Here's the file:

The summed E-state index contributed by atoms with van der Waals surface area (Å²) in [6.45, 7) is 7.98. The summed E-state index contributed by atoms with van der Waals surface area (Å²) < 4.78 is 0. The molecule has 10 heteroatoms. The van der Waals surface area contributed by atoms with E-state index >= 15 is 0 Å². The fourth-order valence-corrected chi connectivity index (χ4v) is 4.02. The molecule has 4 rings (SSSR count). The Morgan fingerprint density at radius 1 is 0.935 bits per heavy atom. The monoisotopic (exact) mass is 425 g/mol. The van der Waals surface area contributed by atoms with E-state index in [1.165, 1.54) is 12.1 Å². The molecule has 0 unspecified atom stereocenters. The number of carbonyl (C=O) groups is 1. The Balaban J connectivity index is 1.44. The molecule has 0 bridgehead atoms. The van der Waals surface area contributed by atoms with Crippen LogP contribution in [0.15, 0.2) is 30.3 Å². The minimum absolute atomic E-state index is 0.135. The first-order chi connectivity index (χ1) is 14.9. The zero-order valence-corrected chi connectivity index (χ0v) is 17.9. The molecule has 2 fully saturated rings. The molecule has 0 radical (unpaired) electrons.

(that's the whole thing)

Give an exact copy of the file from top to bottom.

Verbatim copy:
The summed E-state index contributed by atoms with van der Waals surface area (Å²) in [6.45, 7) is 7.98. The summed E-state index contributed by atoms with van der Waals surface area (Å²) < 4.78 is 0. The molecule has 10 heteroatoms. The van der Waals surface area contributed by atoms with E-state index >= 15 is 0 Å². The fourth-order valence-corrected chi connectivity index (χ4v) is 4.02. The molecule has 4 rings (SSSR count). The Morgan fingerprint density at radius 1 is 0.935 bits per heavy atom. The monoisotopic (exact) mass is 425 g/mol. The van der Waals surface area contributed by atoms with E-state index in [1.165, 1.54) is 12.1 Å². The molecule has 0 unspecified atom stereocenters. The number of carbonyl (C=O) groups is 1. The Balaban J connectivity index is 1.44. The molecule has 0 bridgehead atoms. The van der Waals surface area contributed by atoms with Crippen LogP contribution in [0.15, 0.2) is 30.3 Å². The minimum absolute atomic E-state index is 0.135. The first-order chi connectivity index (χ1) is 14.9. The zero-order valence-corrected chi connectivity index (χ0v) is 17.9. The molecule has 2 fully saturated rings. The molecule has 0 radical (unpaired) electrons.